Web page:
6. 6. CQ#1 – What sort of potential did the Indonesian government see in the 1000 islands ?A. Recreation for foreign and domestic tourismB. Food benefits for local peopleC. Commercial benefits for visiting fishermanD. Combination for all three
    7. 7. CQ#2 – What sort of problems does the 1000 islands face?A. Poor fishing practices such as dynamite fishing, overfishing, over exploitation by commercial fishermanB. Pollution; sound and waves, trash accumulation and oil spills, rainwater runoff from residents and proximity to JakartaC. Careless tourism; dumping of rubbish, trample damage on corals, removal and collection of coral, shells and organisms for domestic fish tanksD. A combination of all three
    8. 8. Human Impact : building a pierPalau Semak Daun, is about a 30 minute boatride from Palau Pramuka, the capital island ofthe regency. It is a popular day trip destinationfor local tourism, as it is uninhabited, with theexception of a single house for the caretaker.Prior to 2007
    9. 9. 2007 : work has commenced on building a boat pierto make the island more accessible, currently boatshave to anchor just off the beach.
    10. 10. 2008 : the pier and a small shelterhave been completed.
    11. 11. 2011 : Four years later the shelter islooking slightly run down.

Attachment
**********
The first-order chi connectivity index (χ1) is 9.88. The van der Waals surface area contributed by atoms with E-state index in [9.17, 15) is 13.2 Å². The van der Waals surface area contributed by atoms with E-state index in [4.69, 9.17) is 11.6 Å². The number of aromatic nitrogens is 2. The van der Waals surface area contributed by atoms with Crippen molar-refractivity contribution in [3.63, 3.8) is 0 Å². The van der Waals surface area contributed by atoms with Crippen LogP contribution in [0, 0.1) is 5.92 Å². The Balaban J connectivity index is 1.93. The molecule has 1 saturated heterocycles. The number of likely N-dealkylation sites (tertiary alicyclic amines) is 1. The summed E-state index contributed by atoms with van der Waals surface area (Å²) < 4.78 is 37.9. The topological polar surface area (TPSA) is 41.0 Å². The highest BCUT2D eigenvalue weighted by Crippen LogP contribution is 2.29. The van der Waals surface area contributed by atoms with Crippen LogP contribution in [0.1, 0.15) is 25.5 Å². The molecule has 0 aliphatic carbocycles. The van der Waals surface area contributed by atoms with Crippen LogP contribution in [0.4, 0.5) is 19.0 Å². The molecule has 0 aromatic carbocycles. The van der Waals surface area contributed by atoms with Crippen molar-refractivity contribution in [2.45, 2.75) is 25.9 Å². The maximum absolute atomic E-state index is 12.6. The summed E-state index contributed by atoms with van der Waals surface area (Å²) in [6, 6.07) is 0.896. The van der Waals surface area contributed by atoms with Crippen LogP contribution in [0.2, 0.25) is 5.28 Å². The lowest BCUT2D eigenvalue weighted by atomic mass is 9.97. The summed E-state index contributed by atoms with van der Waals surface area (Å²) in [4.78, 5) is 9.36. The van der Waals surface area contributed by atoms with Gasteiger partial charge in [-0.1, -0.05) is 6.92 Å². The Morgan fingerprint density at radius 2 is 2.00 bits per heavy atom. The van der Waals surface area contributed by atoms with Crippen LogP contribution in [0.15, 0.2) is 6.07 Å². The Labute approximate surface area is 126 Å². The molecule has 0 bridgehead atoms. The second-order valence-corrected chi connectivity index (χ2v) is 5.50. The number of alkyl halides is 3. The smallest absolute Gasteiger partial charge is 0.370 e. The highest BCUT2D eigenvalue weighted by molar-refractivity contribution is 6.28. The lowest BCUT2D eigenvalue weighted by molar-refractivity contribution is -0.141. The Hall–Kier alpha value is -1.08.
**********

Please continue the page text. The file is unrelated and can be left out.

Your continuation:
12. 12. CQ#3 – What are the main differences between the two pictures taken four years apart ? A. The tree is no longer in the picture. B. The shelter is falling over. C. The beach has about 5 of metres extra sand. D. The dark patch of seagrass has moved forwards.
    13. 13. Answer to CQ#3 – What are the main differencesbetween the two pictures taken four years apart ?C. The beach has about 4-5 metres of extra sand.Count the number of pier pylons visible in thepictures. Notice the seagrass (dark patch) is still inthe same place relative to the shelter and pier, butis now almost on the edge of the shoreline. Thedifferences in the tide levels can account for a littleof this, but not all. The tree in the first picture, isnot about 5 metres behind the location of thephotographer.